8.4.2. Extracting signals of a probabilistic atlas of rest functional regions

This example extracts the signal on regions defined via a probabilistic atlas, to construct a functional connectome.

We use the MSDL atlas of functional regions in rest.

The key to extract signals is to use the nilearn.input_data.NiftiMapsMasker that can transform nifti objects to time series using a probabilistic atlas.

As the MSDL atlas comes with (x, y, z) MNI coordinates for the different regions, we can visualize the matrix as a graph of interaction in a brain. To avoid having too dense a graph, we represent only the 20% edges with the highest values. Retrieve the atlas and the data

from nilearn import datasets
atlas = datasets.fetch_atlas_msdl()
# Loading atlas image stored in 'maps'
atlas_filename = atlas['maps']
# Loading atlas data stored in 'labels'
labels = atlas['labels']

# Load the functional datasets
data = datasets.fetch_adhd(n_subjects=1)

print('First subject resting-state nifti image (4D) is located at: %s' %


First subject resting-state nifti image (4D) is located at: /home/kshitij/nilearn_data/adhd/data/0010042/0010042_rest_tshift_RPI_voreg_mni.nii.gz Extract the time series

from nilearn.input_data import NiftiMapsMasker
masker = NiftiMapsMasker(maps_img=atlas_filename, standardize=True,
                         memory='nilearn_cache', verbose=5)

time_series = masker.fit_transform(data.func[0],


[NiftiMapsMasker.fit_transform] loading regions from /home/kshitij/nilearn_data/msdl_atlas/MSDL_rois/msdl_rois.nii
Resampling maps
[Memory]0.0s, 0.0min    : Loading resample_img...
________________________________________resample_img cache loaded - 0.0s, 0.0min
[Memory]0.2s, 0.0min    : Loading filter_and_extract...
__________________________________filter_and_extract cache loaded - 0.0s, 0.0min

time_series is now a 2D matrix, of shape (number of time points x number of regions)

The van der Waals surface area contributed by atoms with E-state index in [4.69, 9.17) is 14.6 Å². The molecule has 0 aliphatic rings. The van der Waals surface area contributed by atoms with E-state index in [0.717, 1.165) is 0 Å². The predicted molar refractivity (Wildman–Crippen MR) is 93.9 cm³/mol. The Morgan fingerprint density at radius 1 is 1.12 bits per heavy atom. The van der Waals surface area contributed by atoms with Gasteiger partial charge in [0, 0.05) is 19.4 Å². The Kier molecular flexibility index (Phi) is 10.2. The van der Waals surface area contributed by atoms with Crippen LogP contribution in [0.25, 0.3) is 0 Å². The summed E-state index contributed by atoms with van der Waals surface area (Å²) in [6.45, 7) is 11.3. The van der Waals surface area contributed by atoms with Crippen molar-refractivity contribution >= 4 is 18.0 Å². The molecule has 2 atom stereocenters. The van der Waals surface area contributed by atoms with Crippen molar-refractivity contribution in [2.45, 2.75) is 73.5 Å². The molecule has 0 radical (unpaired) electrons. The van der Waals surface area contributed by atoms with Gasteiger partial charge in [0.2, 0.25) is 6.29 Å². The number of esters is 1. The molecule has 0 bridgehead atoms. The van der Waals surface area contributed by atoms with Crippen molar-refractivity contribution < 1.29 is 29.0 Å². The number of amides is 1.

(176, 39) Build and display a correlation matrix

from nilearn.connectome import ConnectivityMeasure
correlation_measure = ConnectivityMeasure(kind='correlation')
correlation_matrix = correlation_measure.fit_transform([time_series])[0]

# Display the correlation matrix
import numpy as np
from nilearn import plotting
# Mask out the major diagonal
np.fill_diagonal(correlation_matrix, 0)
plotting.plot_matrix(correlation_matrix, labels=labels, colorbar=True,
                     vmax=0.8, vmin=-0.8)
../../_images/sphx_glr_plot_probabilistic_atlas_extraction_001.png And now display the corresponding graph

from nilearn import plotting
coords = atlas.region_coords

# We threshold to keep only the 20% of edges with the highest value
# because the graph is very dense
plotting.plot_connectome(correlation_matrix, coords,
                         edge_threshold="80%", colorbar=True)

../../_images/sphx_glr_plot_probabilistic_atlas_extraction_002.png 3D visualization in a web browser

An alternative to nilearn.plotting.plot_connectome is to use nilearn.plotting.view_connectome that gives more interactive visualizations in a web browser. See 3D Plots of connectomes for more details.

view = plotting.view_connectome(correlation_matrix, coords, threshold='80%')

# uncomment this to open the plot in a web browser:
# view.open_in_browser()

In a Jupyter notebook, if view is the output of a cell, it will be displayed below the cell


Total running time of the script: ( 0 minutes 1.825 seconds)

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